Lonely at the top for SA’s most successful export brand

Thursday, 17 June, 2004
Jeanine Wardman
South Africa needs more brands in UK Top Twenty to help fight the competition and build the category.

The latest statistics from market research company, AC Nielsen firmly substantiate Kumala’s status as South Africa’s most successful brand in the United Kingdom.

Western Wines’s Kumala and the local Westcorp’s Namaqua are South Africa’s only contenders in the UK’s Top 20 Brands in both volume and value terms. Kumala claims the fourth and fifth positions and Namaqua the sixteenth and nineteenth positions in volume and value respectively.

These and other interesting figures were presented at the quarterly meeting of the Kumala Growers’ Club, hosted by Origin Wine and Western Wines in Stellenbosch last week.

Quality Control Director at Western Wines UK, Ed Adams MW said that though Kumala has ‘matured’ as a brand, 10% volume and value growth is expected in 2004. This converts to an annual distribution of 2,5 million cases (12 x 750ml).

James Reid, local Operations Director for Western Wines was cautiously optimistic in his interpretation of these figures for the Kumala Growers' Club and said: ‘We desperately need more big brands from South Africa in the Top 20 to fight the Californians and Australians and help build the category. It’s hard out there on our own’.

Both Adams and Reid commented that South Africa is still underperforming in value terms in this, the most demanding and by far the largest market for South African wines abroad. The average price point in the UK wine market is £3.68/bottle, while the average price for a bottle of South African wine is £3.58. According to Reid, Kumala’s average price point of £3.91 is a reflection of the brand’s favourable price positioning and consequent value growth.

Adams emphasized that the Kumala Reserve range, introduced in 2003 at £5+ price points will be the ‘key driver’ by which the brand is to be extended in 2004. Reid added that the Nielsen statistics indicate 17% growth in the £4.99+ sector and said that there are ‘huge’ opportunities in the market for premium wines in the UK.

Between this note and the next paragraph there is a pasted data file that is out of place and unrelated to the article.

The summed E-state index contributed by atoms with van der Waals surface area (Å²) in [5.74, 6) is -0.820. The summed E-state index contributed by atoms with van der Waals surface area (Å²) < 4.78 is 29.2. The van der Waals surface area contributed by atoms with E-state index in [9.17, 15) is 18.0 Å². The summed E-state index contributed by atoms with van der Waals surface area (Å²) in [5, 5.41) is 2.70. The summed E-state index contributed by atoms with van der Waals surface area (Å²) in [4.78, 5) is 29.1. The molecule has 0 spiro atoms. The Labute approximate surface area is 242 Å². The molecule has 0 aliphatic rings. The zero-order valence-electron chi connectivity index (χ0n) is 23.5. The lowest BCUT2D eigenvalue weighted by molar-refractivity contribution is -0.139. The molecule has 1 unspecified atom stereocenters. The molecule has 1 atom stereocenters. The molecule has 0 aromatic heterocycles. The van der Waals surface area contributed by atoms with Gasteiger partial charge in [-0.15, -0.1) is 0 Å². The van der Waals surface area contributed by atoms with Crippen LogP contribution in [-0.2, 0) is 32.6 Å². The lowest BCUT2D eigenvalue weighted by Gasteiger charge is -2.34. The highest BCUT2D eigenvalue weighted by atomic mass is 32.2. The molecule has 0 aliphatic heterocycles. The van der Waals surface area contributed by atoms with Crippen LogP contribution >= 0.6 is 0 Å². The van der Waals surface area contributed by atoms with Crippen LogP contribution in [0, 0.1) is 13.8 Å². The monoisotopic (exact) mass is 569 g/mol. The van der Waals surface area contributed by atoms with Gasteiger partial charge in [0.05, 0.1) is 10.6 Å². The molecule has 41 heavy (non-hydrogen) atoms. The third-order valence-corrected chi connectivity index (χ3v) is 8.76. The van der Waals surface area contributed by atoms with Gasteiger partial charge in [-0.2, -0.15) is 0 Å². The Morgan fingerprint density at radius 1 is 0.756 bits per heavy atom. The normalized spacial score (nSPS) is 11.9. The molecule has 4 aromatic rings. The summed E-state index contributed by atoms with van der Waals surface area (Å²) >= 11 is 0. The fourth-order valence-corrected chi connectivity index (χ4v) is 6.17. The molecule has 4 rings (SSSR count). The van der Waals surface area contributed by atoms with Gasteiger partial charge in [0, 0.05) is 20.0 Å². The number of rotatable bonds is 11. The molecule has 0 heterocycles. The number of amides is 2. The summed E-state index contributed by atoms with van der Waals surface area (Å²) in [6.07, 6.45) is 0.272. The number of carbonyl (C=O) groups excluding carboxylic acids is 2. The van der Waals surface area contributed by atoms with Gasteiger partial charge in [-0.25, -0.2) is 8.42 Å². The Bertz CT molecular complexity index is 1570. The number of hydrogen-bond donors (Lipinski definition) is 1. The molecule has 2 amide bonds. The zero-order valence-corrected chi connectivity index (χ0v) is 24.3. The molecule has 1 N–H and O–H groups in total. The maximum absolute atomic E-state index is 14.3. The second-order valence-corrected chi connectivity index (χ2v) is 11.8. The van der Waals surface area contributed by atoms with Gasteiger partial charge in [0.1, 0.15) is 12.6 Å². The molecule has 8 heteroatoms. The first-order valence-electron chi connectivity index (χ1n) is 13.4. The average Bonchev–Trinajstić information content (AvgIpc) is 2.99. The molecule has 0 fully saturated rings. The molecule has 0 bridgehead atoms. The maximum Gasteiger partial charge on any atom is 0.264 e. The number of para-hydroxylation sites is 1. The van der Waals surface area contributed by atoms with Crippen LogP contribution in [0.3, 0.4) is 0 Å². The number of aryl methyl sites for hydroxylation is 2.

South Africa’s lack of presence in the £5+ segment is, according to Adams, a serious limitation. ‘South Africa has lagged behind in this segment of the market for so long that exceptional value will have to be offered by any and all brands wanting to make an impact above £5’.

Reid concluded by mentioning some of Kumala’s recent successes in establishing distribution outside the United Kingdom. The brand is faring particularly well in Scandinavia and now sells 400 000 cases (12 x 750ml) in markets other than the UK.

The presentation was preceded by a tasting for members of the Kumala Growers’ Club, led by Ed Adams MW, of major Californian brands for sale in the UK. Adams concluded the tasting by saying: ‘There’s no question about it – South Africa gives the Californians a run for their money on quality, but one can’t argue with the prices these wines are offered at’.

Adams cited the Blossom Hill Merlot with a recommended retail price of £4.49 (50 pence less than 12 months ago because of the favourable exchange rate), which is sold mostly on promotion at £3.49 as a prime example of the value for money California is able to offer UK consumers presently. The line-up of wines included Blossom Hill, Corbett Canyon, Gallo’s Sierra Valley and Turning Leaf ranges and Kendall Jackson.

Written by: Jeanine Wardman

Contact: James Reid, Western Wines
Tel: +27 (0) 21 882-8177
Email: james@westernwines.co.za

Thys Greeff, Ed Adams, James Reid and Philip Jordaan at the Kumala Growers' Club meeting on 10 June.
Thys Greeff, Ed Adams, James Reid and Philip Jordaan at the Kumala Growers' Club meeting on 10 June.

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